Senior Discounts: A Rite of Passage Redux
ELDER MUSIC: Tony Bennett

INTERESTING STUFF – 27 January 2018


How odd that in the past couple of weeks, we discussed Ursula K. Le Guin's most recent book of essays. Her family announced this week that she died at home in Portland, Oregon, on Tuesday, 22 January:

LeGuin Tweet

Her son said she had been in poor health in recent months.

Margaret Atwood, author of The Handmaid's Tale, had this to say in her farewell to Ms. Le Guin at The Guardian:

”Right before she died, I was reading her new book, No Time to Spare, a collection of trenchant, funny, lyrical essays about everything from cats to the nature of belief, to the overuse of the word 'fuck', to the fact that old age is indeed for sissies...”

And in this following excerpt, she convinced me that my next big read will be Le Guin's The Earthsea Trilogy:

”But political thought and activity was just one facet of this astonishingly talented woman’s multifaceted life and work. The Earthsea trilogy, for instance, is a memorable exploration of the relationship between life and death: without the darkness, no light; and mortality allows all that is alive to be.

“The darkness includes the hidden and less pleasant sides of our selves – our fears, our pride, our envy. Ged, its hero, must face his shadow self before it devours him. Only then will he become whole. In the process, he must contend with the wisdom of dragons: ambiguous and not our wisdom, but wisdom nonetheless.”

A documentary film titled Worlds of Ursula K. Le Guin will be released this year. You can find out more about it at Le Guin's website.


In the time since I discovered there is such a thing several years ago, I've been fascinated with ice hotels that spring up in various places around the world when winter arrives and melt away in spring.

Here's a video about the original ice hotel in Sweden:

You can find out how the ice hotel rooms are cleaned at Mental Floss and visit the hotel's website here.


That's right 172 billion dollars with a B. Here are the key findings about this kind of cybercrime, according to the 2017 Norton Cyber Security Insights Report [pdf],

• 978 million people in 20 countries were affected by cybercrime in 2017. The most common cybercrimes experienced by consumers or someone they know include:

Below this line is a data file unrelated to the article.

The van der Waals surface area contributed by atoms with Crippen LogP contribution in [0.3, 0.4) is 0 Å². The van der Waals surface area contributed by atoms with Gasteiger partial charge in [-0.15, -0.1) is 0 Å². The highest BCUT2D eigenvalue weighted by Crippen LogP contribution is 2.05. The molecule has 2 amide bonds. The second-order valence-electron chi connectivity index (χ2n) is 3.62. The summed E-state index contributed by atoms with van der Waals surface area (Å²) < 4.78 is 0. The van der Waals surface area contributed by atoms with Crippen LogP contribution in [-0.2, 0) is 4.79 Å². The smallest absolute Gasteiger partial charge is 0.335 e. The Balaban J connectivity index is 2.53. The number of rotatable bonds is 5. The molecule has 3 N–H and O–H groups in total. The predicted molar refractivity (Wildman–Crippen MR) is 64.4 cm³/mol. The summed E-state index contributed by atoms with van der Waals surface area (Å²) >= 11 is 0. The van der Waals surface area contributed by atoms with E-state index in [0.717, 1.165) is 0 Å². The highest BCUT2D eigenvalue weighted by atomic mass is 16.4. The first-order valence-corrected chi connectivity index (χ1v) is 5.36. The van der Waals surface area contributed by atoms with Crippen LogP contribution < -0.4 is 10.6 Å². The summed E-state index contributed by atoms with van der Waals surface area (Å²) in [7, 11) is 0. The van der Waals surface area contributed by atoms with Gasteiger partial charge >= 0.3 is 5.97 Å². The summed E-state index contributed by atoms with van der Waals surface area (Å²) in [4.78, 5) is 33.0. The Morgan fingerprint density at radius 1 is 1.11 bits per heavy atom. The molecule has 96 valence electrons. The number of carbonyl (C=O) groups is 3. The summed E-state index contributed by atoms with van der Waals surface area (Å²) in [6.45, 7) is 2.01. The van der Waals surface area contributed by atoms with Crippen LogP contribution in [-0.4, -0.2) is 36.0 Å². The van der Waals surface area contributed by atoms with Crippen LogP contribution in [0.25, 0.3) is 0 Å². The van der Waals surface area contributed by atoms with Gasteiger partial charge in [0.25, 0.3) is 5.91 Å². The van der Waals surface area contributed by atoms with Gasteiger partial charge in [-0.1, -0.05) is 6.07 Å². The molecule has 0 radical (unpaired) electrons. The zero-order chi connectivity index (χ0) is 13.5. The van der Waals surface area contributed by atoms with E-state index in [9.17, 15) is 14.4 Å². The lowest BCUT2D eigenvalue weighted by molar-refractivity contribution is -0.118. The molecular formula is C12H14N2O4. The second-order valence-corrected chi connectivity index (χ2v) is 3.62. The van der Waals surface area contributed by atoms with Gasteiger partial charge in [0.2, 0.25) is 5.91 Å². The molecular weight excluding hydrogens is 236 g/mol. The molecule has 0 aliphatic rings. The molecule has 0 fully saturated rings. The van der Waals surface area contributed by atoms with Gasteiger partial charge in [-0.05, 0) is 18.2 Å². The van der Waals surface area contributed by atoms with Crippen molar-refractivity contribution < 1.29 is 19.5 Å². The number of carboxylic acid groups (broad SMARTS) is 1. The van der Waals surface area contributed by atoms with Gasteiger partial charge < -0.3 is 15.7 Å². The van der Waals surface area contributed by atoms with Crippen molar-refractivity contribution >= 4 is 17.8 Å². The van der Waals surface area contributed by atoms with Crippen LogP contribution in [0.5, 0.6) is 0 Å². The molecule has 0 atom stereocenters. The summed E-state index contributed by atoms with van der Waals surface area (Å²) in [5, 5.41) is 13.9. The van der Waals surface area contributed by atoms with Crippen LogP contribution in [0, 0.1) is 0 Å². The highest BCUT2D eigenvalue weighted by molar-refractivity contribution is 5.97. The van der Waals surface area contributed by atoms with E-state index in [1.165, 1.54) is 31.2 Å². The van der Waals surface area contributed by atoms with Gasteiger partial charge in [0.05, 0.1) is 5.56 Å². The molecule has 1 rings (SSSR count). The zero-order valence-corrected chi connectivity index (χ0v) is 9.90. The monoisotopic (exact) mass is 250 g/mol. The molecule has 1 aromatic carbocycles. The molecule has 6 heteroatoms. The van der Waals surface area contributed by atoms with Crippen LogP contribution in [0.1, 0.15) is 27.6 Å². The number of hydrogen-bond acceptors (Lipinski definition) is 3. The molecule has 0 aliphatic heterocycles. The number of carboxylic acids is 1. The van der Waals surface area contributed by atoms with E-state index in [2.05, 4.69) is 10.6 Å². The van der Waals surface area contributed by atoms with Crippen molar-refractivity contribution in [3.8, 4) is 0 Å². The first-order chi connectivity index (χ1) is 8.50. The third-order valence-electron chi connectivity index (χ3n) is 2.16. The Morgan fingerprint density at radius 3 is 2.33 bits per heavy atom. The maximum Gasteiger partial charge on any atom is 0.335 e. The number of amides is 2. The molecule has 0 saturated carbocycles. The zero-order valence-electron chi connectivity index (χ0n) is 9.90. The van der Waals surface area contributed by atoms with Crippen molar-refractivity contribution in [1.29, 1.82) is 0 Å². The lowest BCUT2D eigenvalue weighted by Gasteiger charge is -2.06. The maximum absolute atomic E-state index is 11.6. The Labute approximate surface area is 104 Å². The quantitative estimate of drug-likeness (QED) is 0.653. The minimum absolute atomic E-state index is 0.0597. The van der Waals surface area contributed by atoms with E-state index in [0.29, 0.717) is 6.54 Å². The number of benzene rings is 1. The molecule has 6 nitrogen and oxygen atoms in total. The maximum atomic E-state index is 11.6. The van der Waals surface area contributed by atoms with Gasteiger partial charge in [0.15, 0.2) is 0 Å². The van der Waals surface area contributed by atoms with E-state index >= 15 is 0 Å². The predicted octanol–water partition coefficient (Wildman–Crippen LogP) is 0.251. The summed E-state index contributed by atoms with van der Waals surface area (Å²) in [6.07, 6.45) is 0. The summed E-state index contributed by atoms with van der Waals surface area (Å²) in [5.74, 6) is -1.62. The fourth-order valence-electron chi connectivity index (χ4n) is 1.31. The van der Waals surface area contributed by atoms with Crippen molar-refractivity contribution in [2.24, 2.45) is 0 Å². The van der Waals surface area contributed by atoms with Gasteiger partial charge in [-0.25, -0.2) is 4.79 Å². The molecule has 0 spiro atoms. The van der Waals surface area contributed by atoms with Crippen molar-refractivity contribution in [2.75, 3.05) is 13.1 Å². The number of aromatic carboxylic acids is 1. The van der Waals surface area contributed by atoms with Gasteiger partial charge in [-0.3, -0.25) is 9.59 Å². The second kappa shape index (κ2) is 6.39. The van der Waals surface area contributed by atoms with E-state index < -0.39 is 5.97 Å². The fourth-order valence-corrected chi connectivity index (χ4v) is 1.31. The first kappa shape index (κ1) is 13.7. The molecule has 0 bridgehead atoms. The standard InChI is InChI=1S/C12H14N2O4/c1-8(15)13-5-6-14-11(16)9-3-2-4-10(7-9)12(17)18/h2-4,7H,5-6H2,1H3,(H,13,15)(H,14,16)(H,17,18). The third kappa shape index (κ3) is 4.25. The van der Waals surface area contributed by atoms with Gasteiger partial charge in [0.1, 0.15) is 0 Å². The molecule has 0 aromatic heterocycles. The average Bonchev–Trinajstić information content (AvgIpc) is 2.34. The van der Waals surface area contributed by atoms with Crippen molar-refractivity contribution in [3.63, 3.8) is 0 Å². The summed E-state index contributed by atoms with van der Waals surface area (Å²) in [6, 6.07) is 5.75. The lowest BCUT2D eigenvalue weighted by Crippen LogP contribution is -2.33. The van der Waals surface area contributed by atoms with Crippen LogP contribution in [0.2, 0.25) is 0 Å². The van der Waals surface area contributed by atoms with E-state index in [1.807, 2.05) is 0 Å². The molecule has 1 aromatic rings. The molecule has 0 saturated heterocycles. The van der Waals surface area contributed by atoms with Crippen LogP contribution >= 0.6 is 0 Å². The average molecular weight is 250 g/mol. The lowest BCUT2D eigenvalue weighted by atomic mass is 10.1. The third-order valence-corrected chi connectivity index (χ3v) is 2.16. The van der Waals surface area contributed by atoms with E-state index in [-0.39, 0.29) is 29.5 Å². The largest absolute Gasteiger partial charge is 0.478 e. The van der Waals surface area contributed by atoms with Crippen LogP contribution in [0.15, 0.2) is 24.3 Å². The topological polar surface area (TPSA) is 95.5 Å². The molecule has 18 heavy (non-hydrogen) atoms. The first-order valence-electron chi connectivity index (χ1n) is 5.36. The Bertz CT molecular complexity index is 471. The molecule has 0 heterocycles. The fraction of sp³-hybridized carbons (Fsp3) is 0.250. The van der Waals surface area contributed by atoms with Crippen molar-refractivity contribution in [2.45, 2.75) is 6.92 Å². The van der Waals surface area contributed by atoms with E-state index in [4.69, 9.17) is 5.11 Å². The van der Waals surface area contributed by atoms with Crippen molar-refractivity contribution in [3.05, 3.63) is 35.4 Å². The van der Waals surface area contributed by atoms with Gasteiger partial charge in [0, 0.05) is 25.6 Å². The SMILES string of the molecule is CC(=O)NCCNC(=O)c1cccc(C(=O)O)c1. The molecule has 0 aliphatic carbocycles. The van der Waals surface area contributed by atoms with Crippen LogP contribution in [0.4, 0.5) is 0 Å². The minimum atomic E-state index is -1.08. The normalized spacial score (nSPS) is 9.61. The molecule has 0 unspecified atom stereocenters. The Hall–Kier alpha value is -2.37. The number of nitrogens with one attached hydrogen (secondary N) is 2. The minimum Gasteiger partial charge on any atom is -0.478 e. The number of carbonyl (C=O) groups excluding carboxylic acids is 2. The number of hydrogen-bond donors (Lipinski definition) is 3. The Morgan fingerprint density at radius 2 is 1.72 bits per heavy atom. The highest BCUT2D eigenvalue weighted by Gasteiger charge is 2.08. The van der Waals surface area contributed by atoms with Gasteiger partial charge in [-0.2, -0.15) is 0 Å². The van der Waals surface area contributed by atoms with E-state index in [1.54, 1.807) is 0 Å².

• Having a device infected by a virus or other security threat (53%)

• Experiencing debit or credit card fraud (38%)

• Having an account password compromised (34%)

• Encountering unauthorized access to or hacking of an email or social media account (34%)

• Making a purchase online that turned out to be a scam (33%)

• Clicking on a fraudulent email or providing sensitive (personal/financial) information in response to a fraudulent email (32%)

Fortunately for us this is more than just a survey. On page 9 of the report, you'll find good advice on how to prevent it.


Every few years, “they” tell us that certain common foods are not good for us. Salt, of course, many fats, red meat and so on. Coffee comes up on that list now and then and I've never paid attention.

In this video, recorded in 2015, Dr. Aaron Carroll affirms research showing that drinking five cups of coffee a day is associated with a lower risk of disease, compared to drinking none.

I don't go quite as far as five cups a day, but I do like having my biases confirmed:


I've never had any trouble appreciating squirrels but these reasons are new to me.


They are Very Organized: A recent study found that eastern fox squirrels living on UC Berkeley's campus cache their nuts according to type. When given a mixture of walnuts, pecans, almonds, and hazelnuts, the squirrels took the time to hide each type of nut in a specific place.

Their Forgetfulness Helps Trees Grow: Though they may be careful about where they bury their acorns and other nuts, they still forget about quite a few of their caches (or at least neglect to retrieve them). When they do, those acorns often sprout, resulting in more trees.

They Can Lie: Gray squirrels know how to deceive. They can engage in what's called "tactical deception...When they think they're being watched by someone looking to pilfer their cache of food...they will pretend to dig a hole as if burying their acorn or nut, but tuck their snack into their mouth and go bury it elsewhere.”

You can read about the other 12 reasons to appreciate squirrels at Mental Floss.


Well, certainly not all all the signs – it was a big, big march in every U.S. state and many other countries as well last weekend. Here are a few samples:




You will find more at Raw Story.


Who knew you could make a living at something like this. Obviously Michael Schneider does but his facial expressions seem to say that he's as surprised as I am at the success of such a silly thing: